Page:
Up, Up, and Array

  • Second Grade
  • Math
  • 45 minutes
  • Standards: 2.OA.C.4
  • 5.0 based on 2 ratings
November 2, 2015
by Yolanda Swain

In this lesson, your students will use repeated addition to find the total number of objects in arrays. This lesson will help your students build upon the skills needed to learn multiplication.

Learning Objectives

Students will be able to describe an array using repeated addition.

Download Lesson Plan

Lesson

Introduction (5 minutes)

  • Give each student 25 counters.
  • Ask your students to make 8 groups with 3 counters in each group.
  • Direct your students to count by threes.
  • Ask them to identify how many counters there are altogether.
  • Write an equation to show this. For example: 3 + 3 + 3 + 3 + 3 + 3 + 3 + 3.
  • Tell students that today they are going to describe an array, or an ordered display, using number sentences.

Explicit Instruction/Teacher Modeling (10 minutes)

  • Draw a 5-by-5 array on the board.
  • Read aloud the following problem: Maria has 4 treat bags with 5 cookies in each bag. How many cookies are there in all?
  • Model the problem by shading in 4 rows and 5 columns on the board.
  • Ask students what strategy they could use to find the total number of cookies.
  • Ask students if the answer would change if the numbers were turned around (if there were 5 rows and 4 columns). Explain that this does not change the answer.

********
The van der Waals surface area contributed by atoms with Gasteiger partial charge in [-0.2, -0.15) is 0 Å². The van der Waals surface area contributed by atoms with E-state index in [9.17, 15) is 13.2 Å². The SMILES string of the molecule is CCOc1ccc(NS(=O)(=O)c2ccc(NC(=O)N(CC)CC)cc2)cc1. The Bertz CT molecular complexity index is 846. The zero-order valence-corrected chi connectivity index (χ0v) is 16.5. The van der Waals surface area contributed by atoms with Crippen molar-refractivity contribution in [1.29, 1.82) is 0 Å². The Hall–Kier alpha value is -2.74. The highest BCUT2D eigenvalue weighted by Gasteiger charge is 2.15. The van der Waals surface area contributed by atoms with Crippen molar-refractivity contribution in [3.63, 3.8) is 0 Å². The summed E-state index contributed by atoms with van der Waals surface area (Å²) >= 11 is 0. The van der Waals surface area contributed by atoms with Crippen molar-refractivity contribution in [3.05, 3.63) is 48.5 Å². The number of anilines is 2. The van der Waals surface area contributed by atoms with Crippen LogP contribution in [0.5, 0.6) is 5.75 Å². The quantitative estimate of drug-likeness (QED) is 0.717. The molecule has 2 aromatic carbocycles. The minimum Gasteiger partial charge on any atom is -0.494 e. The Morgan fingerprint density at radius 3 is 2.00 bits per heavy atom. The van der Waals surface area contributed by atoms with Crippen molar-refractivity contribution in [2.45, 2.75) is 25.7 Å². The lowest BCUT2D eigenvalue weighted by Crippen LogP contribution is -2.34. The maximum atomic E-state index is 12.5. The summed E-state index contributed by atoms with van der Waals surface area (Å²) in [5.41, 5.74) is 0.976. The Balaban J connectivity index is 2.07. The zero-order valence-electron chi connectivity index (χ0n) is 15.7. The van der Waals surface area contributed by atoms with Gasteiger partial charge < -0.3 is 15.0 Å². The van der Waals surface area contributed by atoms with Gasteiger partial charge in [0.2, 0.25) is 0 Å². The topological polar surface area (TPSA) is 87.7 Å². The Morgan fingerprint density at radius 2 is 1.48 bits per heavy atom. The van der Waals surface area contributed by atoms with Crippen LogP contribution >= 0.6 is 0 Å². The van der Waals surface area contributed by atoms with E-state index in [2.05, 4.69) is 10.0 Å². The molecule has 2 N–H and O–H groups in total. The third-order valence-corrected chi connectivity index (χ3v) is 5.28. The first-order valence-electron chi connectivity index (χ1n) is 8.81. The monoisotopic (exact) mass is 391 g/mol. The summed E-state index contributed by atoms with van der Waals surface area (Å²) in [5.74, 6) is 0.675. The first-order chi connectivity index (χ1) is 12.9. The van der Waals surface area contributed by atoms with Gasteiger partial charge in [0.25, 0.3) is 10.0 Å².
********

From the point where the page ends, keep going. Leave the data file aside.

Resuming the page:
• Give students a problem such as: Tiki has 4 rows of cars with 2 cars in each row. How many cars are there?
  • Model the problem on the board by drawing it out.
  • Use repeated addition to write a number sentence.

Guided Practice/Interactive Modeling (10 minutes)

  • Draw other arrays on the board, and have students use counters to practice solving and writing addition sentences for each array.

Independent Working Time (10 minutes)

  • Have students complete the Array Practice worksheet on their own.

Extend

Differentiation

  • Enrichment: Give advanced students 35 counters. Have them create as many different arrays as they can with all 35 counters. Then, have them write number sentences for each array.
  • Support: Give students manipulatives to complete their arrays.

Related Books and/or Media

Review

Assessment (5 minutes)

  • Have students answer the following problem: There are 4 rows of chairs with 6 chairs in each row. How many chairs are there in all?
  • Circulate and observe students as they work.

Review and Closing (5 minutes)

  • Ask a volunteer what an array is.
  • Have students provide real-life examples of arrays, such as bookshelves and egg cartons.
  • Watch the Real Life Arrays video.

Teacher Tips

Comments

How likely are you to recommend Education.com to your friends and colleagues?

Not at all likely
Extremely likely